Skip down to main content

Why the Digital Society needs the Open Society

Why the Digital Society needs the Open Society

Published on
13 Jul 2020
Written by
Fabian Braesemann and Fabian Stephany

May 2020 – It was big news, not only for the tech industry, when Twitter’s CEO Jack Dorsey announced that the company would go fully remote. Now, we can easily imagine how the future will look like for Twitter’s employees. During the lockdown, video calls, instant messaging and cloud services have entered our work routine. This mode of remote work seems  novel to many of us, but it builds on a long tradition in software development.

Programmers, developers and data scientists of the global open source communities have been sharing code and know-how on digital platforms such as Github and Stack Overflow for more than a decade.

In fact, many of the most successful tools of digital age – the programming language Python, the operating system Linux, or the artificial intelligence toolbox TensorFlow are the result of open source collaborations.

For example, on the world’s largest question-and-answer platform for programming questions, Stack Overflow, users help each other with coding related advice, independently of who or where you are. Such platforms carry on the Internet’s promise: participation in the global knowledge community independently of time and space. A promise too good to be true?

We geo-coded historical contribution data from more than two million users of the platform from 2009 to 2017 in our recent study ‘Global networks in collaborative programming’. Our results show that the global geographies of contributions to the platform are highly concentrated in a limited number of places.

Figure 1 Global contributions to Stack Overflow in 2009 (blue) and 2017 (red): the geographies of the collaborations are changing

Figure 1 – Global contributions to Stack Overflow in 2009 (blue) and 2017 (red): the geographies of the collaborations are changing.

In addition, the map in Figure 1 reveals that the geographies of collaborative open innovation on Stack Overflow have changed: in 2009, most collaborations happened between users in metropolitan areas in North America and Europe; now India has become a global hub, too. This adds a cautious remark to the Internet’s promise: just because digital participation can happen from anywhere in the world, it does not imply that it will happen everywhere.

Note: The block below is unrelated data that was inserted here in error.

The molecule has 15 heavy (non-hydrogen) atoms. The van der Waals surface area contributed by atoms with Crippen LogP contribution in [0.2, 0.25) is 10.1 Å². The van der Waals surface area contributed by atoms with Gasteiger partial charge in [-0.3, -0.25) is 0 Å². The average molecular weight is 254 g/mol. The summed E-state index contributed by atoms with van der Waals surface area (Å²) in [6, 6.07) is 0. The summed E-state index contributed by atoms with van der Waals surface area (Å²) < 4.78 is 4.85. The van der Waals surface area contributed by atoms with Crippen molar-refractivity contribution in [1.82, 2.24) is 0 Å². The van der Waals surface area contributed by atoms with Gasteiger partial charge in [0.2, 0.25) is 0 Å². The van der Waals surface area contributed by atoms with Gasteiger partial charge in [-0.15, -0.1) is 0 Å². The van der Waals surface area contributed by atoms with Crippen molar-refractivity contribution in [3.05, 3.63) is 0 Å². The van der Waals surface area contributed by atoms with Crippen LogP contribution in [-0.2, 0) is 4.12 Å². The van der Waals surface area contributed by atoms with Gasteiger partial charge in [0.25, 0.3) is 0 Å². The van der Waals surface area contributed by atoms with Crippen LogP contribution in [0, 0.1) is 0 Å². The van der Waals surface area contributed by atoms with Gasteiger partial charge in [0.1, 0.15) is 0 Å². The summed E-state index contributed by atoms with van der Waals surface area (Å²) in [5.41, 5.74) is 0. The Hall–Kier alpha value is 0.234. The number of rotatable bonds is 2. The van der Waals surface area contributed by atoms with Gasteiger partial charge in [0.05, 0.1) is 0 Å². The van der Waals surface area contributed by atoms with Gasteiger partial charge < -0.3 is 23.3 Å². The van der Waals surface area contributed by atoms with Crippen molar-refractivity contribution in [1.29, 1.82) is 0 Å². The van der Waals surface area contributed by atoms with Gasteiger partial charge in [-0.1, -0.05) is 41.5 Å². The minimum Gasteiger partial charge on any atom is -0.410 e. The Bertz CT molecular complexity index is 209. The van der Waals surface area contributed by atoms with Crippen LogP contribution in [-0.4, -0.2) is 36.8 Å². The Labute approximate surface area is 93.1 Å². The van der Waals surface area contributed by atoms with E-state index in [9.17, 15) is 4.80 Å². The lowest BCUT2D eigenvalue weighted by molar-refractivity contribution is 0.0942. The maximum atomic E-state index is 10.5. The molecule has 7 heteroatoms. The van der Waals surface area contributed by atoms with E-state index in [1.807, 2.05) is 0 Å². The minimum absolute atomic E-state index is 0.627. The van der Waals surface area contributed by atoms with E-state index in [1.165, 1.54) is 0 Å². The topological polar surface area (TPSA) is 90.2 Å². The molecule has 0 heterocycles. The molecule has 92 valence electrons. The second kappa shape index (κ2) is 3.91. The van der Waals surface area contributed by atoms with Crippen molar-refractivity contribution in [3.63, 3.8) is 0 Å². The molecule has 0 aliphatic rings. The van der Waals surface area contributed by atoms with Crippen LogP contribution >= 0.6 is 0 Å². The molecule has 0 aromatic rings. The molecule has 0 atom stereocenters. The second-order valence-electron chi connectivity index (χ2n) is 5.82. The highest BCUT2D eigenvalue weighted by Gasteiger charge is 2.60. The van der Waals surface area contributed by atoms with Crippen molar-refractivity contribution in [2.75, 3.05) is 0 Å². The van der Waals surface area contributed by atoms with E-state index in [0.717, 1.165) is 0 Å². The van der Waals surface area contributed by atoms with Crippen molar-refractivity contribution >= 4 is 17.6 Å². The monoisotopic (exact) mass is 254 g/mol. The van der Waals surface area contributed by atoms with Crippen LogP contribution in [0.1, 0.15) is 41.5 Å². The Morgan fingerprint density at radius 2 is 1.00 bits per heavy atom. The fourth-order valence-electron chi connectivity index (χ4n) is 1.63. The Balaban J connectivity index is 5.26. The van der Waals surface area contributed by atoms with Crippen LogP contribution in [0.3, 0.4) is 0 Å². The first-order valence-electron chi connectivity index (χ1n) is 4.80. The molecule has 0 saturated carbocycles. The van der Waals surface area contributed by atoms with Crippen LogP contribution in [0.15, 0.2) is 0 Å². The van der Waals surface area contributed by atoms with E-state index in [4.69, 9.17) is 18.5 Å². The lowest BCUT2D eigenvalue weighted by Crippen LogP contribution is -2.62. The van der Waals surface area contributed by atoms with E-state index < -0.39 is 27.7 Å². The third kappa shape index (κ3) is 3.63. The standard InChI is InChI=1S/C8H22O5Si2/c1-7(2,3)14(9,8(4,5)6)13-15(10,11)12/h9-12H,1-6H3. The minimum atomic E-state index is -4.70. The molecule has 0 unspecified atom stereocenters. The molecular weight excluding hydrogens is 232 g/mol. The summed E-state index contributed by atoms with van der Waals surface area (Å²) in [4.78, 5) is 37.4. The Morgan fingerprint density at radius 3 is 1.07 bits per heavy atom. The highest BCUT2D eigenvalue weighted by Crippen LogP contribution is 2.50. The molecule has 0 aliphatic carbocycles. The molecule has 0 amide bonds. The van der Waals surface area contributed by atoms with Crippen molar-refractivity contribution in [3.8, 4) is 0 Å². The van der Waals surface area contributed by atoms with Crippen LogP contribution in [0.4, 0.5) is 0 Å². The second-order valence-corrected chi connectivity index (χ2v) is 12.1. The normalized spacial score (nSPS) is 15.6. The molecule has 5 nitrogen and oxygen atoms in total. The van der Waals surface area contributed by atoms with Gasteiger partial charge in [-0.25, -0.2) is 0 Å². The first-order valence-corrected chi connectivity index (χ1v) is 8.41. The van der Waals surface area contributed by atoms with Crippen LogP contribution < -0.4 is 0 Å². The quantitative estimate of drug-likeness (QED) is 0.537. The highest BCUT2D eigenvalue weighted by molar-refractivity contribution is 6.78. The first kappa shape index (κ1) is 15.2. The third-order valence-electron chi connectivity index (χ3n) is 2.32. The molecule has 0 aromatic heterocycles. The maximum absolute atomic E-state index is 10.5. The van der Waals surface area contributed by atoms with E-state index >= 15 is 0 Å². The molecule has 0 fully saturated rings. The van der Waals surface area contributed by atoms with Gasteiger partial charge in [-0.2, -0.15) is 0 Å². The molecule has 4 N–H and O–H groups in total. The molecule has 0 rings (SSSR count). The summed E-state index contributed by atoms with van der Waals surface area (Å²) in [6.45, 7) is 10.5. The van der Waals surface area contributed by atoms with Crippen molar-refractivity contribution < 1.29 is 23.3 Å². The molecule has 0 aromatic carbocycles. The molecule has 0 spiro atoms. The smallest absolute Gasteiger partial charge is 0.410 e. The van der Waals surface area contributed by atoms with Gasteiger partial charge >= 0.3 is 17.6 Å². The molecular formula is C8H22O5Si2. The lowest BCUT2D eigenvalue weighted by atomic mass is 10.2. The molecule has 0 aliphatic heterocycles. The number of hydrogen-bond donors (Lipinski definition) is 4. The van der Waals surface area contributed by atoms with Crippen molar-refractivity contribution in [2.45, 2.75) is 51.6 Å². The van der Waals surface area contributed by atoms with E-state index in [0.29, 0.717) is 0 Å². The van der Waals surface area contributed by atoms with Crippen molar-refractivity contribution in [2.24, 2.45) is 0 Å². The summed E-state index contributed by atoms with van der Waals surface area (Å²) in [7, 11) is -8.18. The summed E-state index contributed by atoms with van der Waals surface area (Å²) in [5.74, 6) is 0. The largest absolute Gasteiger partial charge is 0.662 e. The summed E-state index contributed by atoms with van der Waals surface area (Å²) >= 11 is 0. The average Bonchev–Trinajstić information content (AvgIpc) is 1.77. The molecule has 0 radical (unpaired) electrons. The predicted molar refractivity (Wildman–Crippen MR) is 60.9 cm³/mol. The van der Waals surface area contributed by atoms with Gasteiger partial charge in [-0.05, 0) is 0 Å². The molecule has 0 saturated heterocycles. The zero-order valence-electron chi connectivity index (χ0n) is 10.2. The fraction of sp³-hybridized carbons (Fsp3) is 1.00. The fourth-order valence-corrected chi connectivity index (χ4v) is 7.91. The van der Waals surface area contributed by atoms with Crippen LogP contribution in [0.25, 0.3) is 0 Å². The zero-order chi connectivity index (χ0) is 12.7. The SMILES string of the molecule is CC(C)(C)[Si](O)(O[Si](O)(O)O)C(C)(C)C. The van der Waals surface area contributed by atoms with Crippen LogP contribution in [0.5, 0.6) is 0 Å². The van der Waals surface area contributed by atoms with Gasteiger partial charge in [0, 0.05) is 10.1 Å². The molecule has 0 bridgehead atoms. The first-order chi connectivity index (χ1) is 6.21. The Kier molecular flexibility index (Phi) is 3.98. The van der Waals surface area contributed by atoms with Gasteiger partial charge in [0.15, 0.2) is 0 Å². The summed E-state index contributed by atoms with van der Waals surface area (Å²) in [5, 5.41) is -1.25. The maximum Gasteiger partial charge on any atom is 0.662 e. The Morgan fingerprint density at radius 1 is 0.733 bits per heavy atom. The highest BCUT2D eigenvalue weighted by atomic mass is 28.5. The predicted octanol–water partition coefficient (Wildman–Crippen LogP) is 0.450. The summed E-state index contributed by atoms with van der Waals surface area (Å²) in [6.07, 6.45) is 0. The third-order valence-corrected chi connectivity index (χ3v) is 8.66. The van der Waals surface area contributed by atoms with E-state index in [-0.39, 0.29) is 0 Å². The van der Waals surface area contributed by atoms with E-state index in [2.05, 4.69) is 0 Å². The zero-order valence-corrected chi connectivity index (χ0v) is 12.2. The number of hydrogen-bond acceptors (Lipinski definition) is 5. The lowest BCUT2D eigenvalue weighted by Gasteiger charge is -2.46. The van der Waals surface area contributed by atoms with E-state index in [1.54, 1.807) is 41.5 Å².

Where do these distinct geographies come from? Why are the contributions to a global platform such as Stack Overflow so highly concentrated? This is the question we were curious to investigate in our study ‘Coding together – coding alone: the role of trust in collaborative programming’, recently published in Information, Communication & Society.

In assigning the user contributions to 188 countries from around the world and 266 metropolitan areas in OECD countries, we find that Stack Overflow participation is related to a set of local characteristics. Contributions are highest in large cities, with a sound Internet Infrastructure, and a highly developed economy. Most interestingly, apart from economic and infrastructure characteristics, our findings indicate that the contributions benefit from societal values. Places with higher levels of trust and civic engagement are found to contribute more actively to the platform.


Our daily lives are shaped by digital technologies. Powerful tools such as Python or Linux are the product of open innovation. They are the best examples of what delocalised, asynchronous collaboration can achieve. Just like for Twitter employees, in the future, our work will be shaped by remote collaboration, too. A spirit of trust and knowledge sharing is needed to facilitate innovation in such a context. Our study indicates that a collaborative mindset, built of on trust, matters just as much for digital innovation as fast Internet access and computing power.

Read more:

Fabian Stephany, Fabian Braesemann & Mark Graham (2020) Coding together – coding alone: the role of trust in collaborative programming, Information, Communication & Society, DOI: 10.1080/1369118X.2020.1749699

Fabian Braesemann, Niklas Stoehr & Mark Graham (2019) Global networks in collaborative programming, Regional Studies, Regional Science, 6:1, 371-373, DOI: 10.1080/21681376.2019.1588155

For reproducibility, find all code and data at:

Related Topics